… gain the bonus XP or ignore them entirely …
You’ll then take to the field with your team in an attempt to win three games in a row against opponents that become progressively more difficult to beat. One loss and you’re done. The rewards for winning, even one game, are packs of Madden Ultimate Team (MUT) cards so it becomes a fun and somewhat interesting way to grind out some cards if you’re a MUT player.

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The Connected Franchise mode has also been updated with a new way to earn XP for your players and team. Drive goals appear every time you take the field challenging you to complete tasks for XP bonuses. This had the potential to ruin the fun of the game but there’s no penalty for not completing the tasks laid out for you. So essentially you can try to do them and gain the bonus XP or ignore them entirely with no change in your experience.

Surprisingly, to me anyway, this is actually a really good addition. It makes the game more interesting and gives you something to strive for and a way to improve your team even if you’re losing a particular game. It definitely needs a little refinement but it’s a great start.

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Improvements have been made all over the game, from the grass to the way the players move and react on field. The cameramen on the sidelines now actually follow the action, for the most part anyway, but they still tend to be copy/paste.

The Aggressive Catch can lead to some moments where the game hitches just a bit while transitioning into whatever animation it’s decided to show on the play. It can lead to a lot of the catches feeling canned or even a little too spectacular.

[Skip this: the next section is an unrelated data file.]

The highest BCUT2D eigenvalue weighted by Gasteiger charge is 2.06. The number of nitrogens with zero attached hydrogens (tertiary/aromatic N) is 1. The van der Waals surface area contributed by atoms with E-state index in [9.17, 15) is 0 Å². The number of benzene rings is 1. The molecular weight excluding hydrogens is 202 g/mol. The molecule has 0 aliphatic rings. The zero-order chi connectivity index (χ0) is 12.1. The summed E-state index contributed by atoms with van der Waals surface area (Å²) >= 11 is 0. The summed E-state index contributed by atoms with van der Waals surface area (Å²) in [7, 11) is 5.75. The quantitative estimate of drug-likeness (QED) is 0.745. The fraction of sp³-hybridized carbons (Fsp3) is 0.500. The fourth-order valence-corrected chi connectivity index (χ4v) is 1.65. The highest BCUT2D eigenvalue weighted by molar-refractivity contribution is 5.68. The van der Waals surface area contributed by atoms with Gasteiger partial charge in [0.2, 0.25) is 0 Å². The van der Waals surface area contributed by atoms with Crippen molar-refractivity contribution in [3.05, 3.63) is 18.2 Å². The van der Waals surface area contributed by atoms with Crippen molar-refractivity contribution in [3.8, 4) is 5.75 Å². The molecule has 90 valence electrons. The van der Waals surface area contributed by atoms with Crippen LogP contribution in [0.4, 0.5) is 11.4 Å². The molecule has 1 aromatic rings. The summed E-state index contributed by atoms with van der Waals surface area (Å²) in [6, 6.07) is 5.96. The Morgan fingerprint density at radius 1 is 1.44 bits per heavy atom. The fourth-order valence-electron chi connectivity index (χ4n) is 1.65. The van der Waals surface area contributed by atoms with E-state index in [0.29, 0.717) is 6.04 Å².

… players won’t necessarily have their favorite teams or playbooks …
The tackling is still a little off in terms of how it feels. Players will go down with legs folded under them at odd angles. They’ll stay down as other players try to get up and step all over them. They’ll then pop up and move on as if nothing happened. You’ll see a lot of strange pileups. It’s getting a little better each year but there are still too many moments that break the illusion.

The Spectrum is still there in Philadelphia even though it was demolished in 2011, and that’s all I’ll say about that.

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The overall audio is just as good as always with in-game sounds pulled from a library that’s been built up over the life of the franchise. It’s football, and it sounds like it.

Hearing the players speak is another story though as they never seem to be able to convey the right emotion and levels of excitement or disappointment you’d expect based on what’s happening on screen. Guys still get way too excited if they make a tackle while being blown out late in the Fourth Quarter.